681 Controlling Stress in Container-grown Plants

in HortScience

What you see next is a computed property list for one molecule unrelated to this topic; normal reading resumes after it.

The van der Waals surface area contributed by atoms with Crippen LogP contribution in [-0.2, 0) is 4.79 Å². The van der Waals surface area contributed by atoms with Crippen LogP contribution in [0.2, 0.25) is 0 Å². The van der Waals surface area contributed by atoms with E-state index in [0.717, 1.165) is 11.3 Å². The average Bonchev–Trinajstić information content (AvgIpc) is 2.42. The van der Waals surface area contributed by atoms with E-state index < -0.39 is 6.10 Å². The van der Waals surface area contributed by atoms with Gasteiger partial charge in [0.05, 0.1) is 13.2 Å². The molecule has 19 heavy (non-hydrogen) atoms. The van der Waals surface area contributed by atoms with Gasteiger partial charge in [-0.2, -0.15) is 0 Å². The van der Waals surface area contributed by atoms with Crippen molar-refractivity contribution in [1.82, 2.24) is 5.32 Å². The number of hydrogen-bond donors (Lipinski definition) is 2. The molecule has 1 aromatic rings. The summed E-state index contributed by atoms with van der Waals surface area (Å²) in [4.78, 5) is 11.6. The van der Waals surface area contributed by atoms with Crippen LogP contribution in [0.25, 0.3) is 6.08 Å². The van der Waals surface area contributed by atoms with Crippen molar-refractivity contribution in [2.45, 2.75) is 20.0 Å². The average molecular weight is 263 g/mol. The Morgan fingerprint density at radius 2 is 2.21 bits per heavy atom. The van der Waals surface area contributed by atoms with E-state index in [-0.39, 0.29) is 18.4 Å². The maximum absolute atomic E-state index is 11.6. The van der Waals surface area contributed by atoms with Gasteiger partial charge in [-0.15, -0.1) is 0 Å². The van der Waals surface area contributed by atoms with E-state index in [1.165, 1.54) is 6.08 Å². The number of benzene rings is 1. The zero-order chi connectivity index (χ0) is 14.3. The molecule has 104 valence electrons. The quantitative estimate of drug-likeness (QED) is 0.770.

The controlled water table irrigation system (CWT) consists of a capillary mat placed on a level bench so one side extends over the edge of the bench into a trough containing a nutrient solution maintained at a controlled distance below the bench. The nutrient solution is drawn by capillarity up to and over the bench surface. As plants use the nutrient solution or as water evaporates from the media, it is replaced from the trough. The automatic system maintains a constant air/water ratio in the growing media. Study 1: Geraniums were grown in 15-cm pots at 0, 2, and 4 cm CWT. Geraniums at 0 and 2 cm CWT had the greatest leaf area and dry weight. Plants at 0 and 2 cm CWT were more than 25% greater at 4 cm CWT. The roots of plants at 0 cm CWT were concentrated at 2 to 4 cm above the bottom of the container; whereas roots at 2 cm CWT uniformly extended from the center to the bottom. Study 2: Water potential in a coarse and fine textured media was determined at the bottom, middle and top of the container at 0, 2, and 4 cm CWT every 2.5 h during the light period. Water potential was about the same in each media within each CWT treatment. At the container bottom at 0 CWT water potential was 0; whereas the water potential at 2 and 4 CWT was lower. The water potential from top to bottom decreased slightly about mid afternoon on a sunny day when water demand was the greatest. The CWT system is potentially a commercially adaptable irrigation system for container crops. It also is a cheap, reliable tool for studying water stress on the crop growth and quality.

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